Museums and the construction of race ideologies: the case of natural history and ethnographic museums in South Africa

Doctoral Thesis


Permanent link to this Item
Journal Title
Link to Journal
Journal ISSN
Volume Title

University of Cape Town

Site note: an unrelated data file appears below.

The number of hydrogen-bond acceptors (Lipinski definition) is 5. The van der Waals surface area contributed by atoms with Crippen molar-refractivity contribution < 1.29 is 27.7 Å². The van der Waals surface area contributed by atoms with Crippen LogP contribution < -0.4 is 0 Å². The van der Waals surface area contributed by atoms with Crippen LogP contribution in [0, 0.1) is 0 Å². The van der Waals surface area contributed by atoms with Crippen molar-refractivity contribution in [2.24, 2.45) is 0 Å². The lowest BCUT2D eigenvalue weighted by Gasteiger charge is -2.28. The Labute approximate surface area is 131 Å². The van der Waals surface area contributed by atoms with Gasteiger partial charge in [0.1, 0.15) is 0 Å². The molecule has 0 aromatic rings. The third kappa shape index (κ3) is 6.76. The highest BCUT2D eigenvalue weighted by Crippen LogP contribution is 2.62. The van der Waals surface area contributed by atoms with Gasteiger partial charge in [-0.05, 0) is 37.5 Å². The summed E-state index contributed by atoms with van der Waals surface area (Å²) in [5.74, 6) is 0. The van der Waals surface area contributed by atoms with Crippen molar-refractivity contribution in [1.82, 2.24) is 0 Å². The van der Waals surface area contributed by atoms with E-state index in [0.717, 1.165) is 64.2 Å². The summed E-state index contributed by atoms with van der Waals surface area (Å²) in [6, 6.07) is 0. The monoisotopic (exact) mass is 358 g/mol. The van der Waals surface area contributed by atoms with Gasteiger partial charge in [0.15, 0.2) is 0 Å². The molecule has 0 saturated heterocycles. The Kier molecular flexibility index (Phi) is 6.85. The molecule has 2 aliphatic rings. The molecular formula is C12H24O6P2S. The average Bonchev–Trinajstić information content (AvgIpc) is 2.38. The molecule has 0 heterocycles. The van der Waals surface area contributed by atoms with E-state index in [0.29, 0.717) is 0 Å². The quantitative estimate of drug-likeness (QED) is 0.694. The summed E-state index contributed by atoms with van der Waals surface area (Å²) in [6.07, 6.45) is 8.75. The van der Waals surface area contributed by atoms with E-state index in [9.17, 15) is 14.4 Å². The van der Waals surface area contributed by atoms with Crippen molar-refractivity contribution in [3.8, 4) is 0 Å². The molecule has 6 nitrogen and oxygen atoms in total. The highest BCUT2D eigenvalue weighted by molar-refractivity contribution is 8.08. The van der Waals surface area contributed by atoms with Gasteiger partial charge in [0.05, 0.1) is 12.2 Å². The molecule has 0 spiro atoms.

This enquiry investigates the entanglement of the Natural History and Ethnographic museums in the construction of racist ideologies, the perpetuation of colonial reasoning and its continuities in South Africa today. It draws our attention to the fact that the museological institution was complicit and colluded in the perpetuation of colonial "crimes against humanity", thereby rendering its own institutionality a colonial "crime scene" that requires rigorous "de-colonial" investigation in the "post-colonial" era. In the attempt to shed more light into the miasma caused by colonial and apartheid rule, I turn to the practices of 'scientific enquiry' and public exhibitions to advance an argument that these museum exhibits were a precursor to genocide. The study further argues that, these public exhibits of Africans were instrumental in popularizing theories of racial ideology and white 'supremacy', dehumanizing Africans and thereby creating public justification for colonial dispossession of Africans. To support my argument I discuss the underpining politics that informed the making and dismantling of the South African Museum's "Bushman" diorama. Further to the discussion about dioramas, human zoos and other forms of racializing spectacles, I make reference to the haunting narratives of the African Diasporas to provide context and perspective. These African individuals are: Sarah Baartman ('The Hottentot Venus') and El Negro 'object 1004' and then Ota Benga, the "Congolese Pygmy", who was displayed with an orangutan at the Bronx Zoo in America in 1906, and labelled "the Missing Link". Part of my attempt to understand the story of Benga, I set on a journey to track him to the United States (US). To point out and expose these human wrongs I incorporate and discuss images of decapitated heads, prepared skulls and images of emaciated Africans, not to reproduce colonial traumas, but to unveil the gravity of the violence that was emitted against those who were deemed 'lesser' beings, namely the black Africans and KhoiSan in particular. The colonial museum collected these human remains for race 'science' under politically motivated circumstances to feed to the idea that black 'inferiority' and white 'superiority' as a new global socio-political order. The evidence of diverse materials (photographs, manuscript letters etc) that I have used here point to the toxic collusion between the colonial administration and the museological institution in the perpetuation of racial violence in South Africa. The contribution among many other contributions of this study is the interrogation of these colonial traces in the museological institution and the proposal of a decolonial project framed in the form of a Museum Truth, Repatriation and Restitution Commission (#MuseumTRRC). The MuseumTRRC as both a socio-political and museological tool sharply invokes the interplay between the construction of race and the establishment of the colonial museum in a way that helps us understand how the museological institution influenced laws of racial separation that South Africa's apartheid past was built on. The MuseumTRRC is presented as the sine qua non in the framing of the 'new museum' of the future. In a nutshell, the study presents to us new ways of seeing museums and their sociological impact of their collections on people's lives today. It presents what I term in this thesis as 'museumorphosis', a process of radical epistemological shift that should take place in the museum in order for the museological institution to effectively respond to the sensibilities of the 21st Century and beyond.